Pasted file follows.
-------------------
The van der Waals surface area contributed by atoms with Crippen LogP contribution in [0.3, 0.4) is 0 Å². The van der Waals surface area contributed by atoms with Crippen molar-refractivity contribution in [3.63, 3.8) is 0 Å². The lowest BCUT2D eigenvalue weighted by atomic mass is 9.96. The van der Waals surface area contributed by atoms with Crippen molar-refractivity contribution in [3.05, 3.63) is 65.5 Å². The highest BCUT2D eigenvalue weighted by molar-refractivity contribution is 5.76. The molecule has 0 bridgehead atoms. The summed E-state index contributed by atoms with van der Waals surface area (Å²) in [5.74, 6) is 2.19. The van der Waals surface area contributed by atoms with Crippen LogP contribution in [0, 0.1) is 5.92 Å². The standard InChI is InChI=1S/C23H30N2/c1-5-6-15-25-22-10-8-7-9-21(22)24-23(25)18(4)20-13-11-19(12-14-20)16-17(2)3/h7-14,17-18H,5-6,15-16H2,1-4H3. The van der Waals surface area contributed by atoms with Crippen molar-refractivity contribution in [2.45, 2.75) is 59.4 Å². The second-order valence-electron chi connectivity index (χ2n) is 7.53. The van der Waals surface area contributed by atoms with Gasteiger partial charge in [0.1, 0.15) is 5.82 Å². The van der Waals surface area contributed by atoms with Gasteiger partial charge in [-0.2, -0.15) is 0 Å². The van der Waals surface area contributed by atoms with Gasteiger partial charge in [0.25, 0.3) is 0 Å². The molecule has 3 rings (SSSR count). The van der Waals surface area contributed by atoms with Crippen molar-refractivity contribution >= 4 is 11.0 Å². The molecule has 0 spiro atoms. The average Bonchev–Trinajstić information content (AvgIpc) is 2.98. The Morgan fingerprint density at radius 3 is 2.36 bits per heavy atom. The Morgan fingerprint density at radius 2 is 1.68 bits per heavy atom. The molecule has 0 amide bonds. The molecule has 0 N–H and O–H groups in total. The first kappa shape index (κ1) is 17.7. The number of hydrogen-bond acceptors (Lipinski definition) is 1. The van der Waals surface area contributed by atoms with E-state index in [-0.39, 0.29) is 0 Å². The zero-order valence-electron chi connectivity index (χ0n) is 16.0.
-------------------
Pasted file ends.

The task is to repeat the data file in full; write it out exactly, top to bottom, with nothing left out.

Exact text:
The van der Waals surface area contributed by atoms with Crippen LogP contribution in [0.3, 0.4) is 0 Å². The van der Waals surface area contributed by atoms with Crippen molar-refractivity contribution in [3.63, 3.8) is 0 Å². The lowest BCUT2D eigenvalue weighted by atomic mass is 9.96. The van der Waals surface area contributed by atoms with Crippen molar-refractivity contribution in [3.05, 3.63) is 65.5 Å². The highest BCUT2D eigenvalue weighted by molar-refractivity contribution is 5.76. The molecule has 0 bridgehead atoms. The summed E-state index contributed by atoms with van der Waals surface area (Å²) in [5.74, 6) is 2.19. The van der Waals surface area contributed by atoms with Crippen LogP contribution in [0, 0.1) is 5.92 Å². The standard InChI is InChI=1S/C23H30N2/c1-5-6-15-25-22-10-8-7-9-21(22)24-23(25)18(4)20-13-11-19(12-14-20)16-17(2)3/h7-14,17-18H,5-6,15-16H2,1-4H3. The van der Waals surface area contributed by atoms with Crippen molar-refractivity contribution in [2.45, 2.75) is 59.4 Å². The second-order valence-electron chi connectivity index (χ2n) is 7.53. The van der Waals surface area contributed by atoms with Gasteiger partial charge in [0.1, 0.15) is 5.82 Å². The van der Waals surface area contributed by atoms with Gasteiger partial charge in [-0.2, -0.15) is 0 Å². The van der Waals surface area contributed by atoms with Gasteiger partial charge in [0.25, 0.3) is 0 Å². The molecule has 3 rings (SSSR count). The van der Waals surface area contributed by atoms with Crippen molar-refractivity contribution >= 4 is 11.0 Å². The molecule has 0 spiro atoms. The average Bonchev–Trinajstić information content (AvgIpc) is 2.98. The Morgan fingerprint density at radius 3 is 2.36 bits per heavy atom. The Morgan fingerprint density at radius 2 is 1.68 bits per heavy atom. The molecule has 0 amide bonds. The molecule has 0 N–H and O–H groups in total. The first kappa shape index (κ1) is 17.7. The number of hydrogen-bond acceptors (Lipinski definition) is 1. The van der Waals surface area contributed by atoms with E-state index in [-0.39, 0.29) is 0 Å². The zero-order valence-electron chi connectivity index (χ0n) is 16.0.